DENVER - A new interactive online tool helps educate practicing oncologists worldwide with therapeutic decision-making for advanced non-small cell lung cancer (NSCLC) based on a patient's molecular and clinical characteristics by providing feedback from an expert panel.
Optimal treatment decisions for advanced stage NSCLC in the age of personalized medicine are often based on the molecular and histological characteristics of the tumor. Guidelines, like those published by the International Association for the Study of Lung Cancer (IASLC), exist for advanced NSCLC tumors bearing epidermal growth factor receptor (EGFR) mutations or anaplastic lymphoma kinase (ALK) rearrangements, however, characteristics of the patient, like age, smoking history or general health, can also influence therapeutic decisions. Therefore, integration of clinical, histological, and molecular features into treatment plans is needed for the best possible outcome.
An interactive online education tool was developed using the treatment recommendations from 5 internationally recognized NSCLC experts for 96 different patient cases based on 6 characteristics: tumor histology, tumor mutational status (EGFR or ALK), age, performance status, smoking history, and patient goals (improved response and survival versus better quality of life). Practicing oncologists then entered their patient's characteristics and treatment decisions into the web-based system, which subsequently returned therapeutic recommendations from the expert panel for each patient. Therapeutic options were a) targeted therapy, b) platinum-based chemotherapy, and c) non-platinum-based chemotherapy, d) unsure and e) none. Specific drugs choices were available for each of the first three options. The practicing oncologists were then queried as to whether the expert feedback impacted their original treatment plan.
The results published in the Journal of Thoracic Oncology, the official Journal of the IASLC, show a total of 442 individual physicians, of which 88% were from outside the United States, entered 653 cases. The impact of the expert recommendation was reported in 389 cases. Expert feedback affected treatment choice in 73% of the cases, with 23% reporting a change and 50% confirming the initial decision. For cases with EGFR mutations or ALK fusions, all experts selected targeted-therapy while 51% and 58% of participants did not. Participants were 2.5-fold more likely to change to expert recommended therapy for ALK fusions than for EGFR mutations (P = 0.017). Greater variability was seen between experts and participants for cases involving EGFR or ALK wild-type tumors, potentially due to the range of chemotherapeutic options available.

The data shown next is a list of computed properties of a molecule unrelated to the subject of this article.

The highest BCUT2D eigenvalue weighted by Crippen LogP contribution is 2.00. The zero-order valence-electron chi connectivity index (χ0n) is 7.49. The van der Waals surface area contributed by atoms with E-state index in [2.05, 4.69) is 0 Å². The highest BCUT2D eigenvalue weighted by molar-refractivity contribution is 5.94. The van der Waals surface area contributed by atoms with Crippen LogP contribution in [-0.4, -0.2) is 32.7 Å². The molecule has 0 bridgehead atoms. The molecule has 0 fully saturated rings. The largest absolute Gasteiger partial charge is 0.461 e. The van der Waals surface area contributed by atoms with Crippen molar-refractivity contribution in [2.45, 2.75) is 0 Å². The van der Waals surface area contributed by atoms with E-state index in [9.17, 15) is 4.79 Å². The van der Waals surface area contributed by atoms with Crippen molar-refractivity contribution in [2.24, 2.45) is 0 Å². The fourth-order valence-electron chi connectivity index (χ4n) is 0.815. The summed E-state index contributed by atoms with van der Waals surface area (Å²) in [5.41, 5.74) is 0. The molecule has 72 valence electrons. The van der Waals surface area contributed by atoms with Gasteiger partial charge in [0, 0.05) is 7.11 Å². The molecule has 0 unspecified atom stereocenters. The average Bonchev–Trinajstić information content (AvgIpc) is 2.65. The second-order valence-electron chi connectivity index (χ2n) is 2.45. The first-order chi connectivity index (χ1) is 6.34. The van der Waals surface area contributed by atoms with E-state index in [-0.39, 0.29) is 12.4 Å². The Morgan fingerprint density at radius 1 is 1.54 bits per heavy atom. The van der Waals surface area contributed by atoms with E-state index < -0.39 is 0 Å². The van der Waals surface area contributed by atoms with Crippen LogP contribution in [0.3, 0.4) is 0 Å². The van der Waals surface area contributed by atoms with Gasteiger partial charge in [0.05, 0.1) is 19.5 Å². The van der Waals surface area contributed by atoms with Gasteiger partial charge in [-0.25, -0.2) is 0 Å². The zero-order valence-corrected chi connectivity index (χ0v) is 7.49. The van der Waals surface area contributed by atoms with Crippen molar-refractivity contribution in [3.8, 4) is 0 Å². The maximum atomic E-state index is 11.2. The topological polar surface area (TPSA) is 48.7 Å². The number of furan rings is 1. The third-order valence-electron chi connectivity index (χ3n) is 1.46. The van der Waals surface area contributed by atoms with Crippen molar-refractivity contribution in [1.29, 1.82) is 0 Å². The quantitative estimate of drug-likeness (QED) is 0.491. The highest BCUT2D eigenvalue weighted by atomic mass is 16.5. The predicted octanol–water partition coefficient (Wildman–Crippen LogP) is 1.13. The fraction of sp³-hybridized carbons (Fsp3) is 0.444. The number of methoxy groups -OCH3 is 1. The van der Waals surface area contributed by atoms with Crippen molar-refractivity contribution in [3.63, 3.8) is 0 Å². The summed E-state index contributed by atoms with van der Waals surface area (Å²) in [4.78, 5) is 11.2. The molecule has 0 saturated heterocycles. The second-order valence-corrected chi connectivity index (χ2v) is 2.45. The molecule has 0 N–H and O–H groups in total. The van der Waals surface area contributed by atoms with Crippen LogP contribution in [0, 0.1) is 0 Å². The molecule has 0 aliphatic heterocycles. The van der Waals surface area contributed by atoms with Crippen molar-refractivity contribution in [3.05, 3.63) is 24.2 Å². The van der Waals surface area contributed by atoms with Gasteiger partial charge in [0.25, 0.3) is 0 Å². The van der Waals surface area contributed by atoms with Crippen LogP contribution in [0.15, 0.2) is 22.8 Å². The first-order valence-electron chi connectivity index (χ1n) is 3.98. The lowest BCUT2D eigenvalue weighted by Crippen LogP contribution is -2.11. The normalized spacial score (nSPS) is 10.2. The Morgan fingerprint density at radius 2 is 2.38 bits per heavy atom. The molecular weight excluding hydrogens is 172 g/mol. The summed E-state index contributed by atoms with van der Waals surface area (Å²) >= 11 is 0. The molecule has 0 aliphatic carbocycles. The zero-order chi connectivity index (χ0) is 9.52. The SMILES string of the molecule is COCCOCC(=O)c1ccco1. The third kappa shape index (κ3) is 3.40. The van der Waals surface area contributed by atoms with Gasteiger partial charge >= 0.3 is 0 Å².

The authors, led by first author Helen Chow, conclude "these data demonstrate that there continues to be a need for new and easily accessible educational tools to assist in the transition from empiric to histology and molecular-based therapy. We postulate that integrating expert opinion into this educational process using a relatively simple interactive tool could be of additional assistance in understanding various case scenarios and formulating treatment plans". Dr. David R. Gandara, senior author and member of IASLC, remarks, "these analyses highlight clinical practice gaps between experts and participants irrespective of geographical location, emphasizing the value of this tool in identifying areas of focus for continuing medical education and quality improvement initiatives on an international basis".
In addition to Dr. David R. Gandara, co-authors Drs. Helen Chow, Martin J. Edelman, Giuiseppe Giaccone, Suresh S. Ramalingam, and Primo N. Lara are also members of IASLC.
About the IASLC:
The International Association for the Study of Lung Cancer (IASLC) is the only global organization dedicated to the study of lung cancer. Founded in 1974, the association's membership includes more than 4,000 lung cancer specialists in 80 countries. To learn more about IASLC please visit http://www.iaslc.org
Journal of Thoracic Oncology